Top five orders from Maharashtra RERA for 2022
Real Estate

Top five orders from Maharashtra RERA for 2022

In May 2017, the Maharashtra Real Estate Regulatory Authority (MahaRERA) was created. After the Real Estate Regulating Act of 2016 was approved by Parliament, it became India's first real estate regulatory body.

The top five orders of MahaRERA in 2022:
1. The authority permitted developers to seek for the extension of project registrations on December 27 without the approval of 51% of homeowners. Developers must, however, provide a justification for why registrations should be renewed without this authorization, according to a MahaRERA ruling. Additionally, it requested that developers register their holdings in several real estate developments, allowing homebuyers to make an informed choice.

Impact: It can bring back a number of dead or abandoned projects. This action will make it easier for developers to continue working on projects whose registrations have been revoked. Developers cannot promote or sell their inventory after registration expires. Construction is halted and the cash flow is somewhat affected. The action will assist thousands of homebuyers in obtaining their ideal residences. Experts have cautioned that the decision has some grey areas and could be challenged in court.

2. The MahaRERA stopped the registration of about 60 real estate projects in the Kalyan-Dombivli Municipal Corporation (KDMC) region near Mumbai in a pair of orders in November 2022. The authority discovered that in order to gain RERA registration, these developers had filed fake commencement certificate (CC) paperwork.

Impact: Prospective homeowners will now conduct more research before choosing a property. In order to prevent something similar from happening again, MahaRERA has strengthened its checks as a result of this action by collaborating with numerous authorities.

3. In September 2022, the MahaRERA ordered a Mumbai-based developer to deduct only 2% as cancellation fees rather than the developer's desired 10%. The authority deemed the request unjustified and added that it had already made a decision in this matter in August 2022. Impact: Hundreds of complaints about developers deducting 10 or 20 per cent of booking money as cancellation fees were addressed by MahaRERA. In August 2022, MahaRERA made it clear that no more than 2% should be deducted.

4. The authority decided that there is no provision in the RERA Act to require the completion of a project where the developer is not interested, or is unable to do so in an order from August 2022, allowing a Mumbai-based developer to de-register a residential project in south Mumbai. Two-thirds of the buyers received refunds from the developer, Turf Estate Joint Venture LLP of DB Turf View, who was building a 93-story tower in south Mumbai. Five customers, however, refused to accept the refund and filed a lawsuit to do so. According to the MahaRERA, the RERA Act is silent regarding deregistration at a developer's request, but it must still make a decision based on the intent of the law.

Impact: This should formalise the process for developers who want to abandon a project but only after giving homebuyers a refund. Developers would otherwise permit project registration to expire. However, experts advise that rather than allowing each deregistration application, the MahaRERA should make this decision on an individual basis. This will guarantee that developers won't try to alter the project's scope by erroneously reading the law.

5. The MahaRERA announced in June 2022 that a special vertical would be created to examine abandoned projects. More than 4,500 abandoned projects totalling more than INR 780 billion are located in the state. According to MahaRERA, 60% of these projects are from the Mumbai Metropolitan Region. In order to ensure that projects that are stalled for a variety of reasons, such as litigation, financial trouble, etc., can be handled by the specialised vertical through a mediation between homebuyers and developers, a distinct vertical has to be created.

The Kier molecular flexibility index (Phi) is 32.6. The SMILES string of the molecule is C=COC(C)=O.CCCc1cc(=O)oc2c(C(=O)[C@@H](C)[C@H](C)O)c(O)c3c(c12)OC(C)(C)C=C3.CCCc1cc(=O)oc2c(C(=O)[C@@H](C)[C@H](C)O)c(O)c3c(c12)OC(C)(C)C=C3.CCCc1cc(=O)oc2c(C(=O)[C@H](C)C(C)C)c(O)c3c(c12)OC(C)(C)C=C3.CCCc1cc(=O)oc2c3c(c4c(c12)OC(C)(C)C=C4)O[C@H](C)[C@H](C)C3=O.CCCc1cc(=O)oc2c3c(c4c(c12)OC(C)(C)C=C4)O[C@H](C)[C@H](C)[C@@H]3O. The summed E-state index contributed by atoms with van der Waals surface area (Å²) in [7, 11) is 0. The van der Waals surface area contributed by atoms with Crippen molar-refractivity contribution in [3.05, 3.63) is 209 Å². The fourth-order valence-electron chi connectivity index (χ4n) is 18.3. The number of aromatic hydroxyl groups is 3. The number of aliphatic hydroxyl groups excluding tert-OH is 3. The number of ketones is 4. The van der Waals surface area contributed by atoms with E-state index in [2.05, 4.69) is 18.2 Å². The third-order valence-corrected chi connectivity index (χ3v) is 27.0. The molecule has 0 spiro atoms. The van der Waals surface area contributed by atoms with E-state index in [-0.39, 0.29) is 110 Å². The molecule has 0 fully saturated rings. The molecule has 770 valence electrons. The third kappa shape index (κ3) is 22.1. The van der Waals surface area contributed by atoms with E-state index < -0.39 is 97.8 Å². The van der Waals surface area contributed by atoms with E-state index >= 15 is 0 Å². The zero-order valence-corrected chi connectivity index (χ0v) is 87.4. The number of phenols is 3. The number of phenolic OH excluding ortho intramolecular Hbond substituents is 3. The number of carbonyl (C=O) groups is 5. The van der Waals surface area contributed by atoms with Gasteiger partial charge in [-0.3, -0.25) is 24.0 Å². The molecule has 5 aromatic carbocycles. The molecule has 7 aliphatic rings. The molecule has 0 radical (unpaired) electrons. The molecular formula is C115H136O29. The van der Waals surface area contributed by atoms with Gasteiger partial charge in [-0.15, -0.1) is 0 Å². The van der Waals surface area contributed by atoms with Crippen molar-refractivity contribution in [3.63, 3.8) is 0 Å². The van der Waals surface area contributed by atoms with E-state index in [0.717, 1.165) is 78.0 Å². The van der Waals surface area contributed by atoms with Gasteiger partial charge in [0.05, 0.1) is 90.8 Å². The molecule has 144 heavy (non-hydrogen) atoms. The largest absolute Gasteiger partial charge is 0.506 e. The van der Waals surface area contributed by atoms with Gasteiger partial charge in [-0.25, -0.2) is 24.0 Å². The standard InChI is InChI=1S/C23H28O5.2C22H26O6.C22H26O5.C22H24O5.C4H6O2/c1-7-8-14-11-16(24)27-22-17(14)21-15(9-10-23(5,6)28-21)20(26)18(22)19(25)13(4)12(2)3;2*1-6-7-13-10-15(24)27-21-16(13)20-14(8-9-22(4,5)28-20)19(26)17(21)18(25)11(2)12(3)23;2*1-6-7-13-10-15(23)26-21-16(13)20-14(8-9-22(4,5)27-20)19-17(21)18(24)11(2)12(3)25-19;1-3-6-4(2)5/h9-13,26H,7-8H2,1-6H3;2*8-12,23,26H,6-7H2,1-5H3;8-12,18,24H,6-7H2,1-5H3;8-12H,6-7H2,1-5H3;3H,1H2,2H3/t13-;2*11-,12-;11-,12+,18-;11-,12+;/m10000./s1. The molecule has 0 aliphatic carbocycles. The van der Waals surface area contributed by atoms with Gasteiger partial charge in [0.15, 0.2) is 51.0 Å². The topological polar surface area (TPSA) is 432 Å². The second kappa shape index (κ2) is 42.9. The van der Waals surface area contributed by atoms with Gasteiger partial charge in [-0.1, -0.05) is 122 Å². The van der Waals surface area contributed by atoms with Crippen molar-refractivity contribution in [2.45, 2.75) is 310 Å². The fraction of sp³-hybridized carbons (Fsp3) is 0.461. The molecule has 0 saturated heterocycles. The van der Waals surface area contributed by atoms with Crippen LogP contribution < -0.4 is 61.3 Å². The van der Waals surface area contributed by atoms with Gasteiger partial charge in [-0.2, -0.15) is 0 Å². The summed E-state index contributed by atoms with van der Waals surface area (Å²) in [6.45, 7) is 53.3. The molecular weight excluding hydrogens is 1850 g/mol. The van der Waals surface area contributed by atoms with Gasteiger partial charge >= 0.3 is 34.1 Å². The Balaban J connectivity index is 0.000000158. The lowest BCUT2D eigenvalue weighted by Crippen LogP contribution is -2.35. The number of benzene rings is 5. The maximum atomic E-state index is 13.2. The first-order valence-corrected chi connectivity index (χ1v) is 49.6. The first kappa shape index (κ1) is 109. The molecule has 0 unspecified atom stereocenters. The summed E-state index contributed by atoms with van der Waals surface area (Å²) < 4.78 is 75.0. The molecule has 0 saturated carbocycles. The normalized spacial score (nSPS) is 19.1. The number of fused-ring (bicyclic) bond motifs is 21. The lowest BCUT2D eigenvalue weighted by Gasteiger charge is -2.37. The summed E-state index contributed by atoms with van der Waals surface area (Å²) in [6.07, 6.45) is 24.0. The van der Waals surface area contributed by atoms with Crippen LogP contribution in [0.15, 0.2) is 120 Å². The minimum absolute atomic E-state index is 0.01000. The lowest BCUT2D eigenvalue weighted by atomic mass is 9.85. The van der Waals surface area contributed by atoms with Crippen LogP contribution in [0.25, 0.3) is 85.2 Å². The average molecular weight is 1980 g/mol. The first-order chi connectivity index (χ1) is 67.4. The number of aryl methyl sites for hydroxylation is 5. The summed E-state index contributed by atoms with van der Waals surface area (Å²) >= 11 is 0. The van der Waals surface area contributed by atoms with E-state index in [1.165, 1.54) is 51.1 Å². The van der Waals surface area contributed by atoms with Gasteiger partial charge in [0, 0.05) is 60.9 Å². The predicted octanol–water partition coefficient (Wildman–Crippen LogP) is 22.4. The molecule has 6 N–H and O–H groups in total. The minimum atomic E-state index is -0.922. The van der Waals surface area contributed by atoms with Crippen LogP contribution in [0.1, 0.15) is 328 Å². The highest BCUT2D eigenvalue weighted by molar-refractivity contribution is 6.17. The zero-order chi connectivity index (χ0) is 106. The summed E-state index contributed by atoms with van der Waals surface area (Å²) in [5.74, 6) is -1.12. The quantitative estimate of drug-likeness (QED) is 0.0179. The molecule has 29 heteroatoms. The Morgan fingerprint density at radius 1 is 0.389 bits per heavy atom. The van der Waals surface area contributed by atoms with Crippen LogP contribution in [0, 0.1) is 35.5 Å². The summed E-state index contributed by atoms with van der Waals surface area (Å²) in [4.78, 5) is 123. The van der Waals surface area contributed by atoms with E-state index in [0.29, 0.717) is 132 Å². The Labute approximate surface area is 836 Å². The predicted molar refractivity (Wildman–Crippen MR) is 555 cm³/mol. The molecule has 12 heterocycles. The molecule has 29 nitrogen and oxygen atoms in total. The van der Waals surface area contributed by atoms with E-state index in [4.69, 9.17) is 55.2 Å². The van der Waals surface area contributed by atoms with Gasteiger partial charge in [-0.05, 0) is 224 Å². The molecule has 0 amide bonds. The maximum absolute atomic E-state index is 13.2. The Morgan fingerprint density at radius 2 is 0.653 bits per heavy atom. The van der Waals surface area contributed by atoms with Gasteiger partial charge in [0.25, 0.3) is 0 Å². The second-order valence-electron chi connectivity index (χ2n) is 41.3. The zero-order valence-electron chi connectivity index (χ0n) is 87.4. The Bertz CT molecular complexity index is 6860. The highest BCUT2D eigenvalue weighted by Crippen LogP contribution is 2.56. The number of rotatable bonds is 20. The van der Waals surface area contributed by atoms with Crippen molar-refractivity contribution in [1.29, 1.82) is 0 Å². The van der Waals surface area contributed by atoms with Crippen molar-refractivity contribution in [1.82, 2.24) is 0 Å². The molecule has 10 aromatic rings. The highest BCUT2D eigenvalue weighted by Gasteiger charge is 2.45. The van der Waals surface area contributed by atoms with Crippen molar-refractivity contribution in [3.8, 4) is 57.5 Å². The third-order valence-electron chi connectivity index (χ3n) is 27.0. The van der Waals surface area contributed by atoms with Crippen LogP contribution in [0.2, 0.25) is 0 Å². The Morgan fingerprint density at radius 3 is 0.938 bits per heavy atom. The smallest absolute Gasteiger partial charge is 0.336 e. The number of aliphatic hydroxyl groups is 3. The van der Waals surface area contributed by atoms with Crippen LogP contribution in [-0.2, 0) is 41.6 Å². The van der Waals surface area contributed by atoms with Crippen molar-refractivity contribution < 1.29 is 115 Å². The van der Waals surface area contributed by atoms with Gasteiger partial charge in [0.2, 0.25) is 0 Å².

Impact: Beginning in October 2022, the MahaRERA will begin notifying developers of abandoned projects. The authority stated that its top goal was to look into 300 abandoned projects where they suspected financial misdeeds. Homebuyers and developers can present their cases in a distinct venue thanks to the specialised vertical, as opposed to going through the traditional complaint process and going to court.

In May 2017, the Maharashtra Real Estate Regulatory Authority (MahaRERA) was created. After the Real Estate Regulating Act of 2016 was approved by Parliament, it became India's first real estate regulatory body. The top five orders of MahaRERA in 2022: 1. The authority permitted developers to seek for the extension of project registrations on December 27 without the approval of 51% of homeowners. Developers must, however, provide a justification for why registrations should be renewed without this authorization, according to a MahaRERA ruling. Additionally, it requested that developers register their holdings in several real estate developments, allowing homebuyers to make an informed choice. Impact: It can bring back a number of dead or abandoned projects. This action will make it easier for developers to continue working on projects whose registrations have been revoked. Developers cannot promote or sell their inventory after registration expires. Construction is halted and the cash flow is somewhat affected. The action will assist thousands of homebuyers in obtaining their ideal residences. Experts have cautioned that the decision has some grey areas and could be challenged in court. 2. The MahaRERA stopped the registration of about 60 real estate projects in the Kalyan-Dombivli Municipal Corporation (KDMC) region near Mumbai in a pair of orders in November 2022. The authority discovered that in order to gain RERA registration, these developers had filed fake commencement certificate (CC) paperwork. Impact: Prospective homeowners will now conduct more research before choosing a property. In order to prevent something similar from happening again, MahaRERA has strengthened its checks as a result of this action by collaborating with numerous authorities. 3. In September 2022, the MahaRERA ordered a Mumbai-based developer to deduct only 2% as cancellation fees rather than the developer's desired 10%. The authority deemed the request unjustified and added that it had already made a decision in this matter in August 2022. Impact: Hundreds of complaints about developers deducting 10 or 20 per cent of booking money as cancellation fees were addressed by MahaRERA. In August 2022, MahaRERA made it clear that no more than 2% should be deducted. 4. The authority decided that there is no provision in the RERA Act to require the completion of a project where the developer is not interested, or is unable to do so in an order from August 2022, allowing a Mumbai-based developer to de-register a residential project in south Mumbai. Two-thirds of the buyers received refunds from the developer, Turf Estate Joint Venture LLP of DB Turf View, who was building a 93-story tower in south Mumbai. Five customers, however, refused to accept the refund and filed a lawsuit to do so. According to the MahaRERA, the RERA Act is silent regarding deregistration at a developer's request, but it must still make a decision based on the intent of the law. Impact: This should formalise the process for developers who want to abandon a project but only after giving homebuyers a refund. Developers would otherwise permit project registration to expire. However, experts advise that rather than allowing each deregistration application, the MahaRERA should make this decision on an individual basis. This will guarantee that developers won't try to alter the project's scope by erroneously reading the law. 5. The MahaRERA announced in June 2022 that a special vertical would be created to examine abandoned projects. More than 4,500 abandoned projects totalling more than INR 780 billion are located in the state. According to MahaRERA, 60% of these projects are from the Mumbai Metropolitan Region. In order to ensure that projects that are stalled for a variety of reasons, such as litigation, financial trouble, etc., can be handled by the specialised vertical through a mediation between homebuyers and developers, a distinct vertical has to be created. Impact: Beginning in October 2022, the MahaRERA will begin notifying developers of abandoned projects. The authority stated that its top goal was to look into 300 abandoned projects where they suspected financial misdeeds. Homebuyers and developers can present their cases in a distinct venue thanks to the specialised vertical, as opposed to going through the traditional complaint process and going to court.